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two separate images on the left are two colorful circular patterns on the right is a collage of images from Selma AL and Bloody Sunday


Georgia Tech sent two teams to the 2022 ACCelerate Festival of Creativity and Innovation in Washington, D.C., and is honored to announce that the People’s Choice Award for Advancing Public Knowledge went to the Georgia Tech team, Walking in the Footsteps of History.

The ACCelerate Festival, a celebration of creative exploration and innovative research happening at the intersection of science, engineering, arts, and design, this year featured 12 teams from universities and colleges across the Atlantic Coast Conference (ACC). 31,527 people attended this year’s event, held April 8 – 10, 2022 at the National Museum of American History in Washington, D.C. Votes were cast for all 26 projects, and a remarkable 48% of the votes supported this Georgia Tech project.


Walking in the Footsteps of History

The multidisciplinary team, led by Danielle Willkens, assistant professor at the School of Architecture, included graduate and undergraduate students in Architecture and Urban Design. The team developed a unique approach to understanding the import and impact of what came to be known as Bloody Sunday, when, on March 7, 1965, armed Alabama State Troopers attacked peaceful civil rights activists. To achieve their mission of developing physical context and an experiential timeline, the team created an installation that introduces patrons to the vast landscape of the people and places who were pivotal (and until now, often unknown) in this historical event.

Team member Patricia J. Rangel, a graduate student in Architecture, noted the remarkable connections that emerged when sharing the exhibition in the Smithsonian. “The entire experience, from being selected to the team, to working alongside such talented people, to engaging with people of all ages and backgrounds, was a privilege. The ultimate audience member we had in mind while designing our pieces were the descendants of the foot soldiers and participants of the marches. The highlight of the entire weekend was the visit from Tracey Todd-Coleman and her two boys, Tyson and Todd. The twins are the great-great-great grandsons of David Hall, a Black farmer in Dallas Country, AL who offered his land to the movement as the first campsite of the Selma-Montgomery march. When Tracey, who is not a crier, got emotional when she saw her grandfather's image at the Smithsonian and photographed the monitor to send to her grandmother, Mr. Hall's daughter, there was a sense we may have done something right. Places and people's stories are significant. The Smithsonian and the experience of exhibiting there reinforced that people of all ages are eager to learn and be inspired by others who made sacrifices for future generations.”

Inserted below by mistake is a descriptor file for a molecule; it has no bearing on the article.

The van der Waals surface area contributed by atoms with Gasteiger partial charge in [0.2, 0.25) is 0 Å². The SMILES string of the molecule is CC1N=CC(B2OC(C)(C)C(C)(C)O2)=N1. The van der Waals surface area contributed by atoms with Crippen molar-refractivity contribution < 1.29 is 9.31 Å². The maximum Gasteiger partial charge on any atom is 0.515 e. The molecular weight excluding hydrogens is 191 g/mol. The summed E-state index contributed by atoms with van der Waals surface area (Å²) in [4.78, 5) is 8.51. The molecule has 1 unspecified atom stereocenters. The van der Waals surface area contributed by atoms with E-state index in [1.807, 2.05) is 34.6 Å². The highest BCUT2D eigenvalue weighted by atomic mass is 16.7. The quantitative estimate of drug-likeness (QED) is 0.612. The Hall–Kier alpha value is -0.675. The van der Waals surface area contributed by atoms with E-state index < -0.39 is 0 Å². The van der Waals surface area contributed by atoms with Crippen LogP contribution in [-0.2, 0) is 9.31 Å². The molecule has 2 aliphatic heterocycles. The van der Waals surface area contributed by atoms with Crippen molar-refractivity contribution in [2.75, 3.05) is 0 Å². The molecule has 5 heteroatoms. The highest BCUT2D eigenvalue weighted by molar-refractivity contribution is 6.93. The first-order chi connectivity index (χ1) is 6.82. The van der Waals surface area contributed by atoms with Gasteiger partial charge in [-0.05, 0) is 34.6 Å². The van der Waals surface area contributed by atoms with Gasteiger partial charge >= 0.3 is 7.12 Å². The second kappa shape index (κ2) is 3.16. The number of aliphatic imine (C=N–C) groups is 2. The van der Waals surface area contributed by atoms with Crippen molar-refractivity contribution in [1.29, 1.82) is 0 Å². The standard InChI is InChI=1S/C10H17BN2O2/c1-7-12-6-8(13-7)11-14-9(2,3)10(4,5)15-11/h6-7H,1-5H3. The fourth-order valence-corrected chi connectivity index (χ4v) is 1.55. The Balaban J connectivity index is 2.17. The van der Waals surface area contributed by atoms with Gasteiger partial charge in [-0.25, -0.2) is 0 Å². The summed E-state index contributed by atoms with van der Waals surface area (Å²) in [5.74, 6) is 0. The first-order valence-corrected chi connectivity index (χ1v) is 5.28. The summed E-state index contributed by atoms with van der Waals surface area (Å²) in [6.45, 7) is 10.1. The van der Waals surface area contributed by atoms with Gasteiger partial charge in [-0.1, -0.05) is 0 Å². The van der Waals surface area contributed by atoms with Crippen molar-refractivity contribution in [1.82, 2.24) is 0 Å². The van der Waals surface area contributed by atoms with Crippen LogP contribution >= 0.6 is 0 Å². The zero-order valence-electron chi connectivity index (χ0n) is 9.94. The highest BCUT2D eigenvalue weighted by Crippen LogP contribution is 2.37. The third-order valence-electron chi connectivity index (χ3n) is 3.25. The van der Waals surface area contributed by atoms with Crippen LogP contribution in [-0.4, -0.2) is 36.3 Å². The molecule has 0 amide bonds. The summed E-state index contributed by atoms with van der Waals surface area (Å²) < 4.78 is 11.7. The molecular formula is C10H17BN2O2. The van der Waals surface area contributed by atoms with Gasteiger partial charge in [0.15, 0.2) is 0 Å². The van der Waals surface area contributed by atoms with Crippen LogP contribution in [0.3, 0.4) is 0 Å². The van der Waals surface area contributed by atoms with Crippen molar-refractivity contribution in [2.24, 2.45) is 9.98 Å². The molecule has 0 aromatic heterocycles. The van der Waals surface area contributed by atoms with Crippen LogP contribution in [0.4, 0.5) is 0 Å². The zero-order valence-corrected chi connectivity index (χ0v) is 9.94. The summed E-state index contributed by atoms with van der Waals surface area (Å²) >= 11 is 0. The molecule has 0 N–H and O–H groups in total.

Heart Sense: Reflections on Physiology and Embodiment

The second Georgia Tech team that was invited to present at the 2022 ACCelerate Festival was led by Nassim Parvin, associate professor, School of Literature, Media, and Communication (LMC). Participating faculty included Lewis Wheaton, associate professor, Biological Sciences, Georgia Tech, and Anne Pollock, previously associate professor, LMC, Georgia Tech, now at King’s College London. Student researchers included a postdoctoral fellow at LMC along with Digital Media graduate students.

Upon the team’s return from D.C., Parvin reflected on how the experience had moved the project forward. She noted that the current installations reflect how our bodies are in and of the environment. After the team’s interactions with patrons at the ACCelerate Festival, they began to consider how to expand and extend the project. She said, “In our future installations we would like to explore creative ways that we might collectively shape the environment through reflection upon and reorientation of our bodies. For example, what if you could enter a dance floor and be able to change the light and music together with other dancers by changing the intensity of your movements and your breath? What can we learn from feeling our heartbeats alongside others?”

These were just some of the questions that arose from the team’s observations of, and conversations with, the students, teachers, school administrators, and general public who enjoyed the installation. The experience led Parvin to also consider the educational potentials of the project, and ways that it can be made accessible to educators, researchers, and artists.


The ACCelerate Festival of Creativity and Innovation is programmed by Virginia Tech’s Institute for Creativity, Arts, and Technology and the Smithsonian Institution’s Lemelson Center for the Study of Invention and Innovation.